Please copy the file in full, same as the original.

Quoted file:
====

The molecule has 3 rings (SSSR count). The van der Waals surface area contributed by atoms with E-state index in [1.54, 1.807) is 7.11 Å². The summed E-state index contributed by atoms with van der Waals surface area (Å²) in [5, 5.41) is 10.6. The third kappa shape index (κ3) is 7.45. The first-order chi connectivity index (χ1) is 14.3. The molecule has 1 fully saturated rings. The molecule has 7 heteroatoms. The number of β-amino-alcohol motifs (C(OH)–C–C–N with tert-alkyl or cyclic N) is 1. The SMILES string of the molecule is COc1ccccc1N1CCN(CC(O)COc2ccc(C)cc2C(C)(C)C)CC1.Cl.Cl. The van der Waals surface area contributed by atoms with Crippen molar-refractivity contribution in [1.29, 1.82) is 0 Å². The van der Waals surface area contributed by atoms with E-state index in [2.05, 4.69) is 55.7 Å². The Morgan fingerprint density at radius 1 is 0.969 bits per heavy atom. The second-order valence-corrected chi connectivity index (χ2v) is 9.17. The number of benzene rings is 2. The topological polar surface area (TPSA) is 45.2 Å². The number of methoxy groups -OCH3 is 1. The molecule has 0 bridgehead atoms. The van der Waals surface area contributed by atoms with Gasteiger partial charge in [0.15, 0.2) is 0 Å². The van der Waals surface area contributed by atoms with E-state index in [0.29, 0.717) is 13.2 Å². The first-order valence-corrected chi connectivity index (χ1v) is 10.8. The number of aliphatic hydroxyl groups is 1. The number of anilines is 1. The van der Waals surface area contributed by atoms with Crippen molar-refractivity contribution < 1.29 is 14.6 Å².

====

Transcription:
The molecule has 3 rings (SSSR count). The van der Waals surface area contributed by atoms with E-state index in [1.54, 1.807) is 7.11 Å². The summed E-state index contributed by atoms with van der Waals surface area (Å²) in [5, 5.41) is 10.6. The third kappa shape index (κ3) is 7.45. The first-order chi connectivity index (χ1) is 14.3. The molecule has 1 fully saturated rings. The molecule has 7 heteroatoms. The number of β-amino-alcohol motifs (C(OH)–C–C–N with tert-alkyl or cyclic N) is 1. The SMILES string of the molecule is COc1ccccc1N1CCN(CC(O)COc2ccc(C)cc2C(C)(C)C)CC1.Cl.Cl. The van der Waals surface area contributed by atoms with Crippen molar-refractivity contribution in [1.29, 1.82) is 0 Å². The van der Waals surface area contributed by atoms with E-state index in [2.05, 4.69) is 55.7 Å². The Morgan fingerprint density at radius 1 is 0.969 bits per heavy atom. The second-order valence-corrected chi connectivity index (χ2v) is 9.17. The number of benzene rings is 2. The topological polar surface area (TPSA) is 45.2 Å². The number of methoxy groups -OCH3 is 1. The molecule has 0 bridgehead atoms. The van der Waals surface area contributed by atoms with Gasteiger partial charge in [0.15, 0.2) is 0 Å². The van der Waals surface area contributed by atoms with E-state index in [0.29, 0.717) is 13.2 Å². The first-order valence-corrected chi connectivity index (χ1v) is 10.8. The number of aliphatic hydroxyl groups is 1. The number of anilines is 1. The van der Waals surface area contributed by atoms with Crippen molar-refractivity contribution < 1.29 is 14.6 Å².